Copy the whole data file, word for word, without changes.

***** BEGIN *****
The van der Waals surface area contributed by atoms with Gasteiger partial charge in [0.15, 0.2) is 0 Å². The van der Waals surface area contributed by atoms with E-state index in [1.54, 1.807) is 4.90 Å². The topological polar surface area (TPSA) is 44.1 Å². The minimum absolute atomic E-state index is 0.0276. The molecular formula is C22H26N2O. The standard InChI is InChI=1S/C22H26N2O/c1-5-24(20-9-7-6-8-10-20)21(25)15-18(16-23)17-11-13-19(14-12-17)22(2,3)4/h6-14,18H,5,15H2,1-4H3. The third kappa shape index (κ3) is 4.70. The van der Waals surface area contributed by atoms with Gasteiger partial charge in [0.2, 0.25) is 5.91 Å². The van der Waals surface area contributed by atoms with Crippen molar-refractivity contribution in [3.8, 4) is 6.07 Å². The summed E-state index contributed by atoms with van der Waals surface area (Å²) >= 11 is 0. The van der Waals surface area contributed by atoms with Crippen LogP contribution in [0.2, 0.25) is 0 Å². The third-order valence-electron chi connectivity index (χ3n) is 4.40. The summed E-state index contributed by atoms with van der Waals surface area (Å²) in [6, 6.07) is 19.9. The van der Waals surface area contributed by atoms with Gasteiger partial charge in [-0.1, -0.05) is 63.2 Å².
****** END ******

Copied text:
The van der Waals surface area contributed by atoms with Gasteiger partial charge in [0.15, 0.2) is 0 Å². The van der Waals surface area contributed by atoms with E-state index in [1.54, 1.807) is 4.90 Å². The topological polar surface area (TPSA) is 44.1 Å². The minimum absolute atomic E-state index is 0.0276. The molecular formula is C22H26N2O. The standard InChI is InChI=1S/C22H26N2O/c1-5-24(20-9-7-6-8-10-20)21(25)15-18(16-23)17-11-13-19(14-12-17)22(2,3)4/h6-14,18H,5,15H2,1-4H3. The third kappa shape index (κ3) is 4.70. The van der Waals surface area contributed by atoms with Gasteiger partial charge in [0.2, 0.25) is 5.91 Å². The van der Waals surface area contributed by atoms with Crippen molar-refractivity contribution in [3.8, 4) is 6.07 Å². The summed E-state index contributed by atoms with van der Waals surface area (Å²) >= 11 is 0. The van der Waals surface area contributed by atoms with Crippen LogP contribution in [0.2, 0.25) is 0 Å². The third-order valence-electron chi connectivity index (χ3n) is 4.40. The summed E-state index contributed by atoms with van der Waals surface area (Å²) in [6, 6.07) is 19.9. The van der Waals surface area contributed by atoms with Gasteiger partial charge in [-0.1, -0.05) is 63.2 Å².